Noise threat to pedestrian areaLocal | Cindy Wan 18 May 2018
Two district councilors have proposed suspending the Mong Kok pedestrian area until the government finds a way to regulate performers.
The Yau Tsim Mong District Council is due to vote on a motion next Thursday to suspend Sai Yeung Choi Street South temporarily over complaints from nearby residents, who accused the street performers of blocking the road and being noisy.
Some of the councilors called for a licensing system for street performers in a bid to retain the pedestrian zone while keeping it tidy and well-regulated.
Civic Party councilor Andy Yu Tak-po said the pedestrian zone should just be suspended until the government comes up with a proper permit system, noting that shutting the Mong Kok zone will only drive the street entertainers away to another district.
Yu suggested the government take reference from West Kowloon cultural district to establish a licensing system which regulates the maximum volume, equipment used, the quality and the number of street performers.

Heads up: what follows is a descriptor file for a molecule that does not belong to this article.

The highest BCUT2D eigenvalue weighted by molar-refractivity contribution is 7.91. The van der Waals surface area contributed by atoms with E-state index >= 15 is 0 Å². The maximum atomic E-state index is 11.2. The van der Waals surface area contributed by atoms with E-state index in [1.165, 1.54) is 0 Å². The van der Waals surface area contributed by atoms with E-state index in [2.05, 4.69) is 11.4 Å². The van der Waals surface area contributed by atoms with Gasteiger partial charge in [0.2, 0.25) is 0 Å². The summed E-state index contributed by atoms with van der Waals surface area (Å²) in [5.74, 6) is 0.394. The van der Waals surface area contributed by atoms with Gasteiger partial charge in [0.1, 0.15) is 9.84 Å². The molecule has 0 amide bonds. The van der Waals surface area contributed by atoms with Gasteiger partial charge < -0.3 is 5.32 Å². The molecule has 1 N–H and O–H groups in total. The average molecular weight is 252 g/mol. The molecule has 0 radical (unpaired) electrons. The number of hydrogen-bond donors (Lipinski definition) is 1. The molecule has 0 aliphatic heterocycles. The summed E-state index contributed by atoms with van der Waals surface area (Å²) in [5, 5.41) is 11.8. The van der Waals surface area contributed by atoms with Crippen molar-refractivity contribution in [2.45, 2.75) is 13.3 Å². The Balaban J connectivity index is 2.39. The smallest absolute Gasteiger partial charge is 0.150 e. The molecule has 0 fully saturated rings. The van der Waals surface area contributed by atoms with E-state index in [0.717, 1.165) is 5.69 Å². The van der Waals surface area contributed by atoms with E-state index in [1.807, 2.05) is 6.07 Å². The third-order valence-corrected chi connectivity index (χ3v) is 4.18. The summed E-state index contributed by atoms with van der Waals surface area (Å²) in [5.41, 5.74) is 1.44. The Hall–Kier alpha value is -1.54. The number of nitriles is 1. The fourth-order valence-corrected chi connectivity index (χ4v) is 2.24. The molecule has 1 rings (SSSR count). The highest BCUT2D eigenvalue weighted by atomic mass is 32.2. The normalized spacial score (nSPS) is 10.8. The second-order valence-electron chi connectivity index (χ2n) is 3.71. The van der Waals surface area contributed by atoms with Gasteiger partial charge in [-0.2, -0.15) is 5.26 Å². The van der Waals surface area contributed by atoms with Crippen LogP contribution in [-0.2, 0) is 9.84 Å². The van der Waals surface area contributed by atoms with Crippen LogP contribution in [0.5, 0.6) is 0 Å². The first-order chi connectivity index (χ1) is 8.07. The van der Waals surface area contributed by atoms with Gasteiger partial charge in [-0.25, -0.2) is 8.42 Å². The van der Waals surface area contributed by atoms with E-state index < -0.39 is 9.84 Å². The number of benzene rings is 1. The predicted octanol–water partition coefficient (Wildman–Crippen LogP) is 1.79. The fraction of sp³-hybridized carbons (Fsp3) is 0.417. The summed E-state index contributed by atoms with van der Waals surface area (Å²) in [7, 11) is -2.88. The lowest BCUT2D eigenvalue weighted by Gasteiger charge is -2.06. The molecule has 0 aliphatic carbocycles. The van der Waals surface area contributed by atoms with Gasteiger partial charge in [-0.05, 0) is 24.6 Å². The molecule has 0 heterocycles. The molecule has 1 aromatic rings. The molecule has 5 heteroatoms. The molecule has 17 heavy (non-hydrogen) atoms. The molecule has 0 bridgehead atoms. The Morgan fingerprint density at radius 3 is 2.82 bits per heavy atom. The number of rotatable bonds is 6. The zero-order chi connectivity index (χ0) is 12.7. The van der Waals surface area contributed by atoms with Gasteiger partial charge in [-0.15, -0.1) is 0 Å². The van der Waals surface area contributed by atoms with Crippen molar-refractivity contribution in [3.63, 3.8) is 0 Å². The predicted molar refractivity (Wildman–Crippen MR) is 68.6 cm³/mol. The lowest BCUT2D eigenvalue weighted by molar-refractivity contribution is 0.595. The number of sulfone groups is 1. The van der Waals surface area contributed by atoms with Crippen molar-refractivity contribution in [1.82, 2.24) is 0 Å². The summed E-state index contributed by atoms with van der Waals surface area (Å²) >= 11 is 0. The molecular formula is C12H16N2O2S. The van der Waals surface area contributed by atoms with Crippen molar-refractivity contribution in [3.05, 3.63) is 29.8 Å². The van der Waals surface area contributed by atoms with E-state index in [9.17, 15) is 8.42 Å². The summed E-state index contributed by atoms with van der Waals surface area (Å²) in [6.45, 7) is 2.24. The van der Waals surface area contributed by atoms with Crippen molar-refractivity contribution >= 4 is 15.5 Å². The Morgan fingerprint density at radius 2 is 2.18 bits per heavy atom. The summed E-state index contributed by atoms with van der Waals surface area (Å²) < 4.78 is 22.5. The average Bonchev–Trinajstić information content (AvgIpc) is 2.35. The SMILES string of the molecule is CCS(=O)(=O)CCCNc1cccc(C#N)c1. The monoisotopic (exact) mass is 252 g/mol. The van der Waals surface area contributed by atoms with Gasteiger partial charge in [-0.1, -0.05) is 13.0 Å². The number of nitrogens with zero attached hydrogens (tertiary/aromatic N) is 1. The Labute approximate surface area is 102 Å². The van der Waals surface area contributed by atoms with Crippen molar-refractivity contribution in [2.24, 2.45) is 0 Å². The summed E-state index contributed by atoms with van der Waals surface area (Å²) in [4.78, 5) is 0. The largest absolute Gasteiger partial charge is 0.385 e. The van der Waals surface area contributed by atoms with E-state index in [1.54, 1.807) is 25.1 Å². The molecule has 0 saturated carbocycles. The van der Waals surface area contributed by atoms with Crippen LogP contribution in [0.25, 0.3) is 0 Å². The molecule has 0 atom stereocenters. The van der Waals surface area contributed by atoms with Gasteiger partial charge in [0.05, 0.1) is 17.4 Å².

As there are no clear instructions and regulations to restrict the activities in these pedestrian zones, law enforcers often find it difficult to charge street performers, Yu said, adding that such a licensing system would give police an appropriate and lawful reason to regulate the streets.
Another councilor, Chan Siu-tong from the Business and Professionals Alliance, regretted voting for the pedestrian zone in 2000, saying he was deceived by the Transport Department.
He said the department presented the pedestrian zone as a relaxing, leisurely area in the council in 2000 but it now refuses to take responsibility as the street becomes unmanageable.
The two parties have submitted a discussion paper to the council, with the Civic Party urging the government to take better approaches to oversee the pedestrian zone and the Business and Professionals Alliance urging suspension of the trial scheme in Mong Kok.
If the council agreed to suspend the pedestrian zone, the council should have the power to ban entertainers from performing and resume the road for vehicles to pass, said Chan.
Chan said that since street performers failed to challenge the district council's decision to shorten the opening time of the pedestrian zone in a judicial review in 2013, the court had approved the council's right to open and shut down the pedestrian zone.